DES MOINES - President Barack Obama is asking Iowa voters to help him finish what they started in the state four years ago.
In his last political rally as a candidate, Obama said Iowa voters helped start "a movement that spread across the country."
More than 20,000 people are attended the outdoor rally on the eve of Election Day.
President Barack Obama and first lady Michelle Obama wave to supporters during the end of the final 2012 campaign event in downtown Des Moines Monday.
For the president, the Iowa rally is steeped with nostalgia. His win in the state's 2008 caucus jumpstarted his first presidential bid. And his last rally Monday night is being held in front of the building that housed his campaign headquarters during that election.
But it was more than just nostalgia that is bringing Obama back to Iowa one more time. The president's team is seeking to hold off Republican challenger Mitt Romney by sweeping the Midwest, including Iowa's relatively small prize of six Electoral College votes.
Obama was joined by his wife, Michelle, rocker Bruce Springsteen and a cadre of longtime advisers and friends who have been with him for the final stretch of his final campaign.
"I think tonight is going to be a fairly profoundly emotional night, to be there where it all started and nobody really saw how we could put it all together," said David Plouffe, Obama's senior adviser.
Obama's 2008 win in Iowa has taken on almost mythical proportions among aides who spent months here with the then-unknown U.S. senator from Illinois, urging voters in the largely white state to put a black man on the path to the presidency.
They recalled on Monday how much has changed since then, reminiscing about the president calling to introduce himself to everyone from Iowa's church leaders to high school students.
Obama campaign strategist David Axelrod said Obama, after having been told by one young woman that she was in yearbook class and needed the candidate to call her back, told his aides: 'You know, running for president can be a humbling experience," Axelrod said.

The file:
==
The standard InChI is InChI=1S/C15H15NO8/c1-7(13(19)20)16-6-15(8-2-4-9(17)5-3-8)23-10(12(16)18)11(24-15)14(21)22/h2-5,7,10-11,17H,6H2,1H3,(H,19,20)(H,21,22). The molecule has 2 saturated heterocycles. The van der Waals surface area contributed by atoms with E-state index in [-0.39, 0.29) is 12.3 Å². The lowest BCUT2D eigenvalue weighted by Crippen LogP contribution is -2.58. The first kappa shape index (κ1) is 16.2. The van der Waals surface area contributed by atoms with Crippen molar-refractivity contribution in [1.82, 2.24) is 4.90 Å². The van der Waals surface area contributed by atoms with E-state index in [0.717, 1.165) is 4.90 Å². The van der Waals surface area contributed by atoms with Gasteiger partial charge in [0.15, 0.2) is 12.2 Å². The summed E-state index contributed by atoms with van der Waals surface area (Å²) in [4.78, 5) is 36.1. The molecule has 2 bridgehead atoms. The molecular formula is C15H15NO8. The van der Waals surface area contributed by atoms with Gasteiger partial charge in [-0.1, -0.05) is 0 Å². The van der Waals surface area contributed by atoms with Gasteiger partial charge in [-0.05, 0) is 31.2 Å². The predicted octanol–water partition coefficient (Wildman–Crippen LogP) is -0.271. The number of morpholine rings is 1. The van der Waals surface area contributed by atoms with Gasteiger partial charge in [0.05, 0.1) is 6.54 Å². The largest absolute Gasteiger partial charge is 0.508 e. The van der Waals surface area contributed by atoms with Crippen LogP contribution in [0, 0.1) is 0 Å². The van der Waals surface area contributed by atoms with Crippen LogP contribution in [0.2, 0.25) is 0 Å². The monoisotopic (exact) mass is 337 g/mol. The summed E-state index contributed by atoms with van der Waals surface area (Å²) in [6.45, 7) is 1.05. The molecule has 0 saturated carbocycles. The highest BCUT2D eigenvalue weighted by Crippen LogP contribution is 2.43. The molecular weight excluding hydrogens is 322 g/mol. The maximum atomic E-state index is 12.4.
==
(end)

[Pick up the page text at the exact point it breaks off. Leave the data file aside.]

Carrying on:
Axelrod and Plouffe wore matching "Obama '08" fleece pullovers Monday. Two other fixtures from the 2008 campaign also made special appearances: Robert Gibbs, a longtime Obama aide who was Obama's first White House press secretary, and Reggie Love, Obama's former personal assistant.
"It's like the end of a long-running series and all the characters are coming back to be here," Axelrod said. He and Plouffe spoke to reporters during Obama's first rally earlier in the day in Madison, Wis.
Obama's team is projecting confidence, but the outcome of Tuesday's election is far from certain. Polls show Obama and Romney locked in a tight race nationally, though the president appears to have an edge in key battleground states.
Iowa plays a key role in the campaign's Midwestern firewall strategy. Victories in Iowa, Wisconsin and Ohio would put Obama over the required 270 Electoral College votes.
Not surprisingly, Obama also stopped Monday in Wisconsin and Ohio.
While their focus was clearly on the Midwest heading into Election Day, the president's team insisted he was poised for a sweeping victory.
"I don't want to put a precise number on it, but I think we have a good chance to break 300," Axelrod said in an interview with CBS Radio.